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Ensuring the Best Possible Care

The Long-Term Care Ombudsman Program is responsible for monitoring the quality of care for residents in long-term care facilities.

What we do

Dedicated volunteers and staff comprise the Long-Term Care Ombudsman Program. Long-term care home ombudsmen are trained and certified by the State of Texas to participate in nursing home open hearings, research complaints and ensure the best possible care for the residents of long-term facilities throughout the Texoma Region.

Supporting the Rights of Residents

After moving into a nursing home or assisted living facility, a resident may need help to continue a life of dignity, respect, choice and as much independence as possible. An ombudsman can help ensure that the residents get the care they want and are treated with the dignity they deserve. They support and protect the health, safety and rights of residents.

Ombudsman Video

Support, Advocacy for Long-term Care Residents and Family

Long-Term Care (LTC) Ombudsman program

Long-term care (LTC) ombudsmen are advocates for resident rights.

They help protect the quality of life and quality of care of anybody who lives in a nursing home or an assisted living facility. Ombudsmen can be volunteers or paid employees of agencies that are independent of any long-term care facility. Services are free, confidential and available statewide.

Call 1 (800) 252-2412 to speak with an LTC Ombudsman in your area.

Office of the State Long-Term Care Ombudsman

The Office of the State Long-term Care Ombudsman is independent of the Texas Health and Human Services system. This ensures the state ombudsman and all program representatives advocate for resident interests. Ombudsmen work to solve individual problems and to change policy and law to protect residents.

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Qualities of a Long-Term Care Ombudsman

A long-term care ombudsman:

  • Listens
  • Visits residents
  • Offers ideas and options
  • Helps resolve concerns that affect residents
  • Supports resident and family councils
  • Promotes resident-directed care
  • Protects resident rights (contact this office for a complete list of resident rights
  • Respects resident choices and independence
  • Informs government agencies and the public about the interests and needs of residents
  • Advocates for resident-focused laws and regulations
  • Helps a resident when a facility plans to discharge them

How do I become an LTC Ombudsman?

People who live in nursing homes and assisted living facilities may have little or no contact with the outside world. Many feel they lack control over their lives.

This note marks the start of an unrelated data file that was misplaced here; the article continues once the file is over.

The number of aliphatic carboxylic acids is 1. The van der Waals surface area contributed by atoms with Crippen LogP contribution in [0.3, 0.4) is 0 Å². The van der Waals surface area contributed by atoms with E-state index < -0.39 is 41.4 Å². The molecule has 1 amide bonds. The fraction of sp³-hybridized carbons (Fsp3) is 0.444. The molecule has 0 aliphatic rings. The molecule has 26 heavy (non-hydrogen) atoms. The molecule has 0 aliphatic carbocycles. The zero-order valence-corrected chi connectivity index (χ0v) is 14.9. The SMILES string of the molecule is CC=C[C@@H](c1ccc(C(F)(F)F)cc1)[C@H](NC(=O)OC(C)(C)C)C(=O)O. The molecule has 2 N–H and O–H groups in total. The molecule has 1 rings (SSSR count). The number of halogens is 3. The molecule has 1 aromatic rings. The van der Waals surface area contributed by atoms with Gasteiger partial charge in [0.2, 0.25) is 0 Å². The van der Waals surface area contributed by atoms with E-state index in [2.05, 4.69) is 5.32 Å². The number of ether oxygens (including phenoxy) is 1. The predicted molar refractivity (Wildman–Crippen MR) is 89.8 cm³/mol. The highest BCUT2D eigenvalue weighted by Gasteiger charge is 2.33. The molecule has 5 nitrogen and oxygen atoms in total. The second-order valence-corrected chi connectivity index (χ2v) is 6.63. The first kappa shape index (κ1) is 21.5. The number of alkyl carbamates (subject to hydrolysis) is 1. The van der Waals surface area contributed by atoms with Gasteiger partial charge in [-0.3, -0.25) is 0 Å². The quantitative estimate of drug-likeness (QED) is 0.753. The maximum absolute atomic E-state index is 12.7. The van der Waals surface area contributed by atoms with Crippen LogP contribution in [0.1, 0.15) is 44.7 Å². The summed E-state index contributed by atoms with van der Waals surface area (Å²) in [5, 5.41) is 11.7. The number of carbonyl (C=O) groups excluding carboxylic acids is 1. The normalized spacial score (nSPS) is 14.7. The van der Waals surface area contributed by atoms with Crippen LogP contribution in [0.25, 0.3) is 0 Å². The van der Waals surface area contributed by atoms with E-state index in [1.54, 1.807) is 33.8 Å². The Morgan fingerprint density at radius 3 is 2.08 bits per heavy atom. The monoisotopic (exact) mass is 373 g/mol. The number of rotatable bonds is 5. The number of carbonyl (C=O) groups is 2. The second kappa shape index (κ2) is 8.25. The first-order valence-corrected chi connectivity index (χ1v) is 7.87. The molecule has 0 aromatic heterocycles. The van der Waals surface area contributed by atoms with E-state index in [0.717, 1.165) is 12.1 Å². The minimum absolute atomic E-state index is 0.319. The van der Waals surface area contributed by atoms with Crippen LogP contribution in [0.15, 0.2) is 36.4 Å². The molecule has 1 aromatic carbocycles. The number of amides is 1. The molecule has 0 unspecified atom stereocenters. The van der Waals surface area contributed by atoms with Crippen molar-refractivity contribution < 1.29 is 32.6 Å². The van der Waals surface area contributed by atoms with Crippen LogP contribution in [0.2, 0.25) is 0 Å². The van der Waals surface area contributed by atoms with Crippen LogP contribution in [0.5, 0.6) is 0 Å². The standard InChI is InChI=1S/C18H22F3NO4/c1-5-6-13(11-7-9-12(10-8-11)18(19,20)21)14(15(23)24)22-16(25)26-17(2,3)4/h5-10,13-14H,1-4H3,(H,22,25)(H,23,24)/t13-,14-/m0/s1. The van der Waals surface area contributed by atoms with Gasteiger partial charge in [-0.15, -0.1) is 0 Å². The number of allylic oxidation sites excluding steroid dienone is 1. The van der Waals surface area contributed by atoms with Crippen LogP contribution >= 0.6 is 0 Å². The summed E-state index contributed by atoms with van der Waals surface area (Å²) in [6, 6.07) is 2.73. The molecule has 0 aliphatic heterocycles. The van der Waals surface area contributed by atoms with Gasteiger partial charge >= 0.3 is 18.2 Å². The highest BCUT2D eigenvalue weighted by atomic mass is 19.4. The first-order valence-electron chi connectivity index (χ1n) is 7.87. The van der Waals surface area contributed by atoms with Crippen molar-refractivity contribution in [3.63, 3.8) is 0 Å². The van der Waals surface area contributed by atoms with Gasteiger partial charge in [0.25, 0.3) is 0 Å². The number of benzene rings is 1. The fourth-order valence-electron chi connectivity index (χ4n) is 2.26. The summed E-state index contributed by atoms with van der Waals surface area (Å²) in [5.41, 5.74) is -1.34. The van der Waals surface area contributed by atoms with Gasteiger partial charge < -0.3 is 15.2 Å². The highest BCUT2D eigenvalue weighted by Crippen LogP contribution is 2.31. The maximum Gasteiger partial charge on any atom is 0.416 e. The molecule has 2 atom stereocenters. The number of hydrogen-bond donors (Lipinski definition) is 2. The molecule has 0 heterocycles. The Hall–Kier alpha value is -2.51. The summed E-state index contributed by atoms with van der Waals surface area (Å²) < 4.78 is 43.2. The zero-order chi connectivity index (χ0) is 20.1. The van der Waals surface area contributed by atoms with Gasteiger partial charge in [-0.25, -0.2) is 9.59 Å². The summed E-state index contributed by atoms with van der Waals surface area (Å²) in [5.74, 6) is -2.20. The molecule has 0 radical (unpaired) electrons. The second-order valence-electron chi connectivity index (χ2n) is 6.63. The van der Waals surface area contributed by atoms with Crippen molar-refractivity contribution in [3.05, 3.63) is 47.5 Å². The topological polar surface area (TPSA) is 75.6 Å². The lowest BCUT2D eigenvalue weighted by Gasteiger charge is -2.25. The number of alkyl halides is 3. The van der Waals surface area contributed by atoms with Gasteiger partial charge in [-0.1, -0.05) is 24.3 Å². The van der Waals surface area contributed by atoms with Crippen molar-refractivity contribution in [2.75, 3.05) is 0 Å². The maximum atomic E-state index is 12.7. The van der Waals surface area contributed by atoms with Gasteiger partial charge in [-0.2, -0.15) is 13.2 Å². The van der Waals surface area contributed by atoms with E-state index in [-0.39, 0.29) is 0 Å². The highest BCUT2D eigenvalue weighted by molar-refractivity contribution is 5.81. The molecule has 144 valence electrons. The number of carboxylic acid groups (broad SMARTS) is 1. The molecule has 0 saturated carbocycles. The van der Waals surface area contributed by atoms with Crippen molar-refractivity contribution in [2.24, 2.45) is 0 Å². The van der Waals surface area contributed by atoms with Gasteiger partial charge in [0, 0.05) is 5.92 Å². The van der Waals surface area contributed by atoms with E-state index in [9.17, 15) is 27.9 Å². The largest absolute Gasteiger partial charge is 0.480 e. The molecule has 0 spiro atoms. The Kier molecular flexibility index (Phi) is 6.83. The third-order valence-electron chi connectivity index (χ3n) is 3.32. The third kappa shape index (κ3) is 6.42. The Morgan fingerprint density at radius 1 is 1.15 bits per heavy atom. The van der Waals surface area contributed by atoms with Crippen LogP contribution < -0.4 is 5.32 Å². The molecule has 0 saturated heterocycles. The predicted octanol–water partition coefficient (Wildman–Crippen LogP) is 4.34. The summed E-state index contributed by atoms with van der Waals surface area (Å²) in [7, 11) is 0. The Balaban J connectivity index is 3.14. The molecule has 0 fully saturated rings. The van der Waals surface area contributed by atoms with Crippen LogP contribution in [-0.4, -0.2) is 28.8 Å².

A volunteer LTC ombudsman who visits regularly can be the highlight of a resident's day and ensure residents get good care.

If you have a passion for helping others, a caring spirit and a willingness to learn, we need you! Become an ombudsman and help improve the quality of life and care for residents in a facility near you. We provide training, tools and ongoing support.

Contact us today for more information plus time and dates for training.

Find out more at

Frequently Asked Questions

1Who can call an ombudsman?
Anyone may call an ombudsman to voice a concern or get information about long-term care. However, ombudsmen only take action with the consent of the resident or their representative. Ombudsmen work with:
  • Nursing home or assisted living facility residents
  • Family members or friends of residents
  • Facility employees who are concerned about a resident
  • Any person interested in the welfare of residents
  • Someone considering long-term care placement
2How do I find my ombudsman?

There are several ways:

3If I call or talk to an ombudsman, is there a cost?
No. Ombudsman services are free, confidential and available statewide.
4Do ombudsmen regulate or inspect facilities?

No. Ombudsmen help resolve issues and investigate complaints, but they do not regulate facilities.

Texas Health and Human Services (HHS) licenses and certifies facilities, including assisted living facilities and nursing homes. HHS staff inspects, surveys, makes follow-up visits and complaint investigations and other visits to ensure these facilities are operating according to state and federal regulations. Staff, known as surveyors:

  • Determine if facilities meet minimum standards, if conditions endanger health and safety, or if poor practices are being followed
  • Check that facilities have corrected past problems
  • Investigate complaints
5What concerns can an ombudsman address?

Ombudsmen can help resolve complaints about many aspects of long-term care. They work to uphold the rights of residents, including those facing an involuntary transfer or discharge.